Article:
The 6x41mm is faster than the 7.62x39mm but also lighter, while the 5.45mm is a lighter bullet and faster muzzle velocity but because of the better shape and weight of the 6mm round at various distances the difference becomes more apparent with the greater the distance the better the 6mm performs compared with the other calibres.

    Speed increases drag, so the higher the muzzle velocity the higher the drag... you reduce the effect of drag with a smaller cross section and also with extra mass/weight.

    So a smaller calibre round will have a narrower cross section and the longer the bullet the more weight the bullet has the more energy it has to push aside the air in front of it without slowing it down so much.

    Now, the 6x41mm fit my taste as it seems me that to solve about all the problems in one leap: individual weapon, marksman rifle, squad or even section automatic weapon, all built by just modifying the caliber of already standard issue weapon (or relying on them like in the case of the mini-Chuka).

    The problem might be the propellant which might be rather more exotic and require some investment to get it into production.

    Also in a DMR rifle remember this new round does not really replace 7.62x54mm fully.

    I would think a platoon armed with AK-22s and RPL-20s in 6x41mm would be a boost in performance, but I think adding Chukas and a PKP in the same new design of the unified machine gun in 6x49mm would boost all round performance to a greater degree.

    I suspect all their new ammo will use new more aerodynamic ammo and new powders to achieve higher muzzle velocities without needing long barrels, and I would also think that the new projectiles for the 6x41mm could also be used in the 6x49mm but perhaps slightly longer and slightly heavier.

    I think the current 6x41mm round is about 103 grain and the 6x49mm round was about 120 grain.

    I suspect they are on the verge of introducing a range of new weapons (including the Chuka and AK-12 and RPL-20 based weapons), so I would think it would be a good opportunity to look at changing calibres at the same time.

    Some of the new weapons have changeable barrels so for a LMG like the RPK-16 you can mount a short barrel or a long barrel... how hard would it be to design bolt heads and barrels to allow changing calibres and using rounds specifically designed not to be compatible in a dangerous way.

    The 6x49mm seems to have a rather larger propellant case and would not chamber in a 5.45mm or 6x41mm chamber, while the 6x41 and 5,45x39mm rounds would go into the 6x49mm chamber but the firing pin is very unlikely to make contact with the primer because these rounds are too short for the larger chamber of the 6x49mm chamber.

    It sounds to me from teh_beard that they don't make (civilian?) small arms propellant in Russia any more and import most of it presumably from China so setting up production of new propellant might free up the military production facilities to make powder for sporting use in Russia while newly made facilities working on new chemical combinations for new military ammo could set up and start mass production... I suspect they will transition over a period of time with special forces and high readiness troops getting the new ammo and weapons first... well troops in the Ukraine conflict already have AK-12s, so that already happens...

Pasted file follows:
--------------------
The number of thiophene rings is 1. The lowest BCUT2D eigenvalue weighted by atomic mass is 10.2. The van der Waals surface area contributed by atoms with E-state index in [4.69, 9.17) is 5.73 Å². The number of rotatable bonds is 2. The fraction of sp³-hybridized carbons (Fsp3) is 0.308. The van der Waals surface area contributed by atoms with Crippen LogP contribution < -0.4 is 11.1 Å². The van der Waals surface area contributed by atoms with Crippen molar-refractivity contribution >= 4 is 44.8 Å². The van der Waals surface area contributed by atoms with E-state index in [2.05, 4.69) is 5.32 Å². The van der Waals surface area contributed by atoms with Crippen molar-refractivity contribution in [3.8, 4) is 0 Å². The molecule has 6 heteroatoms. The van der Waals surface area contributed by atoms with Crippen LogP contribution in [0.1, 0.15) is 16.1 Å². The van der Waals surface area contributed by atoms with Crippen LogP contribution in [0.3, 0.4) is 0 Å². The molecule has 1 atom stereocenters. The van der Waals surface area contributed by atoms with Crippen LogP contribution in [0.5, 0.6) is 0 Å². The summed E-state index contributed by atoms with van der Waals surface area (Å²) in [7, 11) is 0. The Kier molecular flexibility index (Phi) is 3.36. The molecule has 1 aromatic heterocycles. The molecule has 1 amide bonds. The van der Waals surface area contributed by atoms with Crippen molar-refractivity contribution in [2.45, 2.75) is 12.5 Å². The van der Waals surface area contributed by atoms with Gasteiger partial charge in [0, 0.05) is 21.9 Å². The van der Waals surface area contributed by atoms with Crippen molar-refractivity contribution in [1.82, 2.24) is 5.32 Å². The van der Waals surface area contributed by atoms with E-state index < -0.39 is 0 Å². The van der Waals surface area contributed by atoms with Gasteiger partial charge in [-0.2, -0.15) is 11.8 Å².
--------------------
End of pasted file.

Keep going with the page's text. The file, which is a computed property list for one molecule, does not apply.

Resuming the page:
The straighter sided magazines are going to be much better for bullpups like the ADS in both calibres...

    Or it might be that optimised bullet shape and increased bullet weight with new propellant in existing calibres might be a better solution.

    The 5.45 already has a long aerodynamically efficient bullet, but improving it further and boosting muzzle velocity might make it good enough.

    Equally they might decide the new propellant could be adapted to be used in a caseless round that is even lighter and cheaper...

    It is going to be fun to see what they end up moving forward with.
    thegopnik
    thegopnik


    Posts : 1614
    Points : 1616
    Join date : 2017-09-20

    Russian Sniper Rifles and Units - Page 23 Empty Re: Russian Sniper Rifles and Units

    Post  thegopnik Tue Jan 23, 2024 6:30 pm

    https://topwar.ru/234590-snajperskie-vintovki-serii-bespokegun-raptor.html

    Russian snipers participating in the Special Operation to Protect Donbass are armed with high-precision weapons of various types of domestic production. Some units are equipped with sniper rifles of the BespokeGun Raptor series from the Moscow Arms Company. The first samples of this family appeared, went into production and got into the army last year. Another modification of the Raptor was presented just the other day.

    Rifles for the army​

    Over the years, it has created several models of elite class sporting and hunting weapons, as well as their modifications for different cartridges, in various designs, etc. At the same time, the company did not deal with military weapons in the first years.